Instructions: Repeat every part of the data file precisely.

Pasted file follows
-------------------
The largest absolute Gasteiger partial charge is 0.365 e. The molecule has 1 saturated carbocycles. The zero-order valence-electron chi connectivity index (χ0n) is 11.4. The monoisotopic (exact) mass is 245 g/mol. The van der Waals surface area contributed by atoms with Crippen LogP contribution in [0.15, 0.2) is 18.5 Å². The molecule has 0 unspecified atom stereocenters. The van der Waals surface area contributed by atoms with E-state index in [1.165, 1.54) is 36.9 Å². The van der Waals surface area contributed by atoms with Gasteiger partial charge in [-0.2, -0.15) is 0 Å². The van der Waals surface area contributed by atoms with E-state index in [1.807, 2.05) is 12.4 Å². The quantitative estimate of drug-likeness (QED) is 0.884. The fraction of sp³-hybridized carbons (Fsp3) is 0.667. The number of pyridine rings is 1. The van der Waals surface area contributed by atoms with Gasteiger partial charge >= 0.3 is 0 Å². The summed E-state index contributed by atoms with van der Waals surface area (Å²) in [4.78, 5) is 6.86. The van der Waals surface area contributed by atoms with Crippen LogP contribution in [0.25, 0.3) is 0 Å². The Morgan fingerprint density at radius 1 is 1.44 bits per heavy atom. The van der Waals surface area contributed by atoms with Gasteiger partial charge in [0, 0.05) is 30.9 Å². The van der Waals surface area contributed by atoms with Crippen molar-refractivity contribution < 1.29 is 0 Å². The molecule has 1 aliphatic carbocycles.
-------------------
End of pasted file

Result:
The largest absolute Gasteiger partial charge is 0.365 e. The molecule has 1 saturated carbocycles. The zero-order valence-electron chi connectivity index (χ0n) is 11.4. The monoisotopic (exact) mass is 245 g/mol. The van der Waals surface area contributed by atoms with Crippen LogP contribution in [0.15, 0.2) is 18.5 Å². The molecule has 0 unspecified atom stereocenters. The van der Waals surface area contributed by atoms with E-state index in [1.165, 1.54) is 36.9 Å². The van der Waals surface area contributed by atoms with Gasteiger partial charge in [-0.2, -0.15) is 0 Å². The van der Waals surface area contributed by atoms with E-state index in [1.807, 2.05) is 12.4 Å². The quantitative estimate of drug-likeness (QED) is 0.884. The fraction of sp³-hybridized carbons (Fsp3) is 0.667. The number of pyridine rings is 1. The van der Waals surface area contributed by atoms with Gasteiger partial charge >= 0.3 is 0 Å². The summed E-state index contributed by atoms with van der Waals surface area (Å²) in [4.78, 5) is 6.86. The van der Waals surface area contributed by atoms with Crippen LogP contribution in [0.25, 0.3) is 0 Å². The Morgan fingerprint density at radius 1 is 1.44 bits per heavy atom. The van der Waals surface area contributed by atoms with Gasteiger partial charge in [0, 0.05) is 30.9 Å². The van der Waals surface area contributed by atoms with Crippen molar-refractivity contribution < 1.29 is 0 Å². The molecule has 1 aliphatic carbocycles.